However, the Partnership aims at reconstructing the lift into working order. Although I understand this from the local point of view, it is a pity if the ruins that are evidence of past events – and failure – are lost from full view in the process. This is an age-old problem in heritage: to preserve the original features as they are or to reconstruct to show how they were in their heyday? Different coloured building materials will probably ensure that the difference between the original and the new is underlined – and a working boat lift will probably be an awesome sight.

    Saturday, 13 August 2011

    Burrough Hill and the modern uses of hillforts

    What can you use a hillfort for? The days of needing a hideaway in a place where you can see an enemy coming are over. Even the need for Ordnance Survey triangulation points is not there any more. So what can you use a scheduled monument for? At least in Leicestershire the answer is for leisure, recreation, sport and fresh air. Near Beumont Leys there is a small Iron Age hillfort in the Castle Hill Country Park but the huge site at Burrough Hill is a proper country park with cows roaming across the ridge and furrow. The hillfort has its parking area where the participants of a leisure ritual, i.e. visitors, can leave their cars in order to take part in their chosen activity and visit a revisit the site. They can take a walk, experience the route around the banks and marvel the beautiful view. Even the skies are reclaimed with local model airplane society manning the ramparts.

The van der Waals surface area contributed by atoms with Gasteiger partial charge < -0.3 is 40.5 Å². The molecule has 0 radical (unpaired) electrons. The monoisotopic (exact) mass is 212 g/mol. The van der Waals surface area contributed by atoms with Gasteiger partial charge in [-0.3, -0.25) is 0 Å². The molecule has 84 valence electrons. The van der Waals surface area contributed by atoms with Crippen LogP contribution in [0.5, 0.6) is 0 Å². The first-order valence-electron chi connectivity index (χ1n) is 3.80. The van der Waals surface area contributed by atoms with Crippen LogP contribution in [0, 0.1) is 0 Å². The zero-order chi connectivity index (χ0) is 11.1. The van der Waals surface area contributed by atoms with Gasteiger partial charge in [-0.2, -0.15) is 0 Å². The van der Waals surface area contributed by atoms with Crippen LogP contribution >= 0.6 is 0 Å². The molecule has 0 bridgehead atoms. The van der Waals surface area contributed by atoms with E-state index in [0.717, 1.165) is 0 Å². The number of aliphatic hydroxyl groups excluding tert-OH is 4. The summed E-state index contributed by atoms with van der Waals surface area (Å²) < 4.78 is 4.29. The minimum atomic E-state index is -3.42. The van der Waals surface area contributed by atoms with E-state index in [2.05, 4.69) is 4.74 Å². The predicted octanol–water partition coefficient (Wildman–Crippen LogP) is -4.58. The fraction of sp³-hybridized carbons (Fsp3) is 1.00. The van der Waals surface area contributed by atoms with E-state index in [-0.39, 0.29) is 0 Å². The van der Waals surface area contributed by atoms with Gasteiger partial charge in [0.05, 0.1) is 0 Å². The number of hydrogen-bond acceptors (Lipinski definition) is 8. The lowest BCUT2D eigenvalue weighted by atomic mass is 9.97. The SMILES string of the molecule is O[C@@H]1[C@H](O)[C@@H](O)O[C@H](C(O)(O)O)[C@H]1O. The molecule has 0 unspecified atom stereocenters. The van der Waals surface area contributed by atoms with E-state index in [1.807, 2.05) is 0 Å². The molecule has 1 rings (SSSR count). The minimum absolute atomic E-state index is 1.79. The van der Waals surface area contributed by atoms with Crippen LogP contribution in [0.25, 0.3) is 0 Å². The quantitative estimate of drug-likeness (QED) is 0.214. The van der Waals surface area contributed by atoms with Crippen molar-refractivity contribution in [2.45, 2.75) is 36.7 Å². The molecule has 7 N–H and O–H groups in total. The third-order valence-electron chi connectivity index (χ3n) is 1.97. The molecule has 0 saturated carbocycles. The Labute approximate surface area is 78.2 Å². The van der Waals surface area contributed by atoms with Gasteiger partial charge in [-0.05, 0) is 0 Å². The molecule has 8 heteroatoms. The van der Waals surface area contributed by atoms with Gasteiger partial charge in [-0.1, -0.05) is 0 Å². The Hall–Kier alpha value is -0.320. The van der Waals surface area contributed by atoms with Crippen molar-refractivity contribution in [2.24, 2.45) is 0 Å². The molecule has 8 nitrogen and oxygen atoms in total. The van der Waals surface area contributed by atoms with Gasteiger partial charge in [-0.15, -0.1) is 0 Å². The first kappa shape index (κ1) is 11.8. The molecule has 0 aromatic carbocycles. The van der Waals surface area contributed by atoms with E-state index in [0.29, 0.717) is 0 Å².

Tuesday, 9 August 2011

    Castle Donington:
    Landscape of Noise, Landscape of Leisure

    When you walk along the High Street of Castle Donington, pass by the church and enter the residential areas, you could be in any lovely Georgian and Regency village in the Midlands. However, on a quiet afternoon you may suddenly catch the sound of motor cars and airplanes. Two steps from the village in the south you have East Midland Airport and Donington Park side by side, the former the first stop for international travel from Leicester, Nottingham and Derby and the second one of the main sites of motor racing in England. One person’s noise is another person’s reminder of easy access to motor sport, travel and/or plane spotting. Race tracks convey ideas of speed, danger and adventure. Airports allow old-fashioned daydreaming in a modern context and pining for far away lands even if one may choose never to leave. Both create distinctive modified landscapes, pleasing to the lovers of machines but not necessarily for traditionalists.